A variety of local, national, regional, and international policies hold the potential to control black carbon emissions from the maritime sector. At the local level, progressive ports such as the Port of Rotterdam and the San Pedro Bay Ports in Southern California have adopted comprehensive clean ports programs to control air pollution and other environmental impacts from operations. These programs include a variety of PM and BC mitigation measures including diesel engine retrofit, replacement, and repower; local fuel incentives for fuel switching and speed reduction; development of infrastructure to support alternative fuel use; and the development of recognition programs for operators and terminals making extra efforts to reduce emissions. Cold ironing (shore power) is another key intervention for reducing marine-side PM/BC emissions at ports, which compliments landside emissions reduction. An evaluation process to determine the best methods for each port will involve stakeholder consultations, evaluation of emissions & any ongoing interventions as well as assessment of viable best practices/technology for a given country.
Similarly, national, regional, and international policies to reduce BC emissions from domestic navigation and international shipping are in various stages of development. These include national engine PM standards for smaller vessels used for domestic navigation (C1/C1 engines); international engine standards for large vessels adopted by the IMO; local, regional, and global fuel sulphur requirements; and, more speculatively, regional emission control policies to protect particularly sensitive areas such as the Arctic.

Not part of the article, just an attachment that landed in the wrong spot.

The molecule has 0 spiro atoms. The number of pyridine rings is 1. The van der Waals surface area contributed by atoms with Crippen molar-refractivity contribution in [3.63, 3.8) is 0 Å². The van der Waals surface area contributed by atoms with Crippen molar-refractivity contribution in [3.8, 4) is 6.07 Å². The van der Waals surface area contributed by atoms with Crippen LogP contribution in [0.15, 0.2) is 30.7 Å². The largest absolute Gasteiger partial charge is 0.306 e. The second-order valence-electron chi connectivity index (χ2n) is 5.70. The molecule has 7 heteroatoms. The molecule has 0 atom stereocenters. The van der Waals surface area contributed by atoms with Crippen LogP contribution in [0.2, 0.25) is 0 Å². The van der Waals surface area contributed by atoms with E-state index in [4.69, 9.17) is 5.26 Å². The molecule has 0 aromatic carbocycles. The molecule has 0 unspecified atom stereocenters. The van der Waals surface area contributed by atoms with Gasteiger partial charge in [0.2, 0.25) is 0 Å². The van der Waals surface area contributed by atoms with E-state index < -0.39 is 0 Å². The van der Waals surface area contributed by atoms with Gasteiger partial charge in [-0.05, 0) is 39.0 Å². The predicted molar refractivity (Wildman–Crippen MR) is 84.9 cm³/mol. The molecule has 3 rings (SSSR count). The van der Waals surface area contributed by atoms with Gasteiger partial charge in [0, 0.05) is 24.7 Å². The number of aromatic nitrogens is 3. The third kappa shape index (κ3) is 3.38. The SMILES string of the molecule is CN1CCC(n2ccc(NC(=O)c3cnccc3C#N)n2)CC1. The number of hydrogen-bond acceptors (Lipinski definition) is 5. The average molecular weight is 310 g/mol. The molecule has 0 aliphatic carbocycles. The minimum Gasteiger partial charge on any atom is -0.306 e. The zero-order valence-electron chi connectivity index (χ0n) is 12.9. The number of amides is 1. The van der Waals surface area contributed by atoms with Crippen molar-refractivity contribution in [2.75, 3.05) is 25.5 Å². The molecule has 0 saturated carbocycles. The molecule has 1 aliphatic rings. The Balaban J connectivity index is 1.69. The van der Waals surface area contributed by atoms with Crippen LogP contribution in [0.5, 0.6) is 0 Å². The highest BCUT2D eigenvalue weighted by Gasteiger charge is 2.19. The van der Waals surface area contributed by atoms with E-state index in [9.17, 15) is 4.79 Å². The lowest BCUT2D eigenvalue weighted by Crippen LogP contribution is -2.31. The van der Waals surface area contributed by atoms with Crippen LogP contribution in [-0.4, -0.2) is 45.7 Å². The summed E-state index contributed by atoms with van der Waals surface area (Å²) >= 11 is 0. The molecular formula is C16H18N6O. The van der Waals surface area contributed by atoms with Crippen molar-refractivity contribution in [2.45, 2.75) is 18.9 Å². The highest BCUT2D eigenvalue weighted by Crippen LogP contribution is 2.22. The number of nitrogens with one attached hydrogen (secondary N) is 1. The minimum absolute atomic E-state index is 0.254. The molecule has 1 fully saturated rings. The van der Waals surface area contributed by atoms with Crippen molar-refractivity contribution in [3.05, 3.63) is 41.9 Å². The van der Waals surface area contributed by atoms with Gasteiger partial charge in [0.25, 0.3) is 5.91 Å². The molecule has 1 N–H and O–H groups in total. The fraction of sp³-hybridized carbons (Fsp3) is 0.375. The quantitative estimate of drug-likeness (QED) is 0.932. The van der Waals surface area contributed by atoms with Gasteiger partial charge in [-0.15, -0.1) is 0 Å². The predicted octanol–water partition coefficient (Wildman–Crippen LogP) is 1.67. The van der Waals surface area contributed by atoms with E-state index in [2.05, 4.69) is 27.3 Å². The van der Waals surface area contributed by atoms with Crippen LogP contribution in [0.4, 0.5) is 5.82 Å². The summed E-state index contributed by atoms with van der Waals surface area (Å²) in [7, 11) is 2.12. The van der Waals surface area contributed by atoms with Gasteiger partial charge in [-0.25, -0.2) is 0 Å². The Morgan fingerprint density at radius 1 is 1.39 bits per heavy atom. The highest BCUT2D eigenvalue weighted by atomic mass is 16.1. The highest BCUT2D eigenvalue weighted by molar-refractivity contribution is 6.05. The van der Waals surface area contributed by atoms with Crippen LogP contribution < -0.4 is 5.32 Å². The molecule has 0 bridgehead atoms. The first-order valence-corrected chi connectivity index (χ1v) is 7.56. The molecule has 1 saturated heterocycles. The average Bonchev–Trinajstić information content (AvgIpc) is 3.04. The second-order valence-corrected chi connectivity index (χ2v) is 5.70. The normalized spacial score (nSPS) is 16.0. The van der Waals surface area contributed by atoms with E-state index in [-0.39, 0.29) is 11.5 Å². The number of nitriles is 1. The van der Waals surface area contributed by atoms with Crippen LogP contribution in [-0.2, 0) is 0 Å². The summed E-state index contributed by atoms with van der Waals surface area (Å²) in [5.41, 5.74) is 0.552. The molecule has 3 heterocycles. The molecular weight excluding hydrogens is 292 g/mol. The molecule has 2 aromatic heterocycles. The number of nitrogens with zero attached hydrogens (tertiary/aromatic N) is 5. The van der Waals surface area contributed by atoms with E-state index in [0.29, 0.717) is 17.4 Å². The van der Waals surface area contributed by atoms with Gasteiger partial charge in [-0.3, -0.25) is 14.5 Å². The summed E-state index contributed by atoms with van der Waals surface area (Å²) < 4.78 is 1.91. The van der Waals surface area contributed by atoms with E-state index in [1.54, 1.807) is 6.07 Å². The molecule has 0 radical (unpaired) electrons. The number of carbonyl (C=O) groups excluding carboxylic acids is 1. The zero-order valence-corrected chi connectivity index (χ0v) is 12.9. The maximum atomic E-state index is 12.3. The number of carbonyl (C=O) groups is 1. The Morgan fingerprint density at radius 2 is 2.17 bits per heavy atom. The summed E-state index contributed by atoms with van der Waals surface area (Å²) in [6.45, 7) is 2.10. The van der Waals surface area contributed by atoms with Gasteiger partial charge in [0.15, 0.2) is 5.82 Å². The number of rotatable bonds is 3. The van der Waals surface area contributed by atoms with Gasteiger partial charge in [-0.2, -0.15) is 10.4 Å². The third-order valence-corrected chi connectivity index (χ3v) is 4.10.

Although the removal of sulfur from fossil fuels can be linked with a reduction in refraction and shading (atmospheric cooling), black carbon is the only aerosol that produces a warming effect (20-yr GWP of 3,200). The IMO has already set progressively stricter fuel sulfur standards which will facilitate the use of technologies such as diesel particulate filters, however there are other mechanisms available for the reduction of BC including seawater scrubbers, slow steaming, biodiesel and LNG. It is important to note not only the technology impairment of high sulfur fuels but also auxiliary impacts of sulfur fine particles, such as acid rain leading to regional acidification of water bodies and region haze. Since IMO continues to progress its work on marine BC emissions, the lead partners anticipate significant opportunities to collaborate on research. IMO Secretariat will be invited to each marine BC technical workshop, and project documentation, including meeting notes, consultant reports, and key deliverables (i.e. refined inventory and technology performance database), will be shared with Secretariat staff upon completion. It is also anticipated that CCAC member nations will submit working papers summarizing project findings directly to the IMO’s environment committee.
Meanwhile, activities in the Ports area support efforts in four CCAC country ports (“implementing ports”) to lead their respective regions in developing PM/BC emission reduction strategies with support from developed CCAC country ports (“supporting ports”). The implementing ports were selected based on engagement on relevant issues (including interest in engaging with the CCAC), potential regional impact (they are key trade ports in their regions and have large potential to set off regional domino effect which in turn increases chances of ‘going to scale), contribution to local air pollution, as well as throughput and growth forecasts.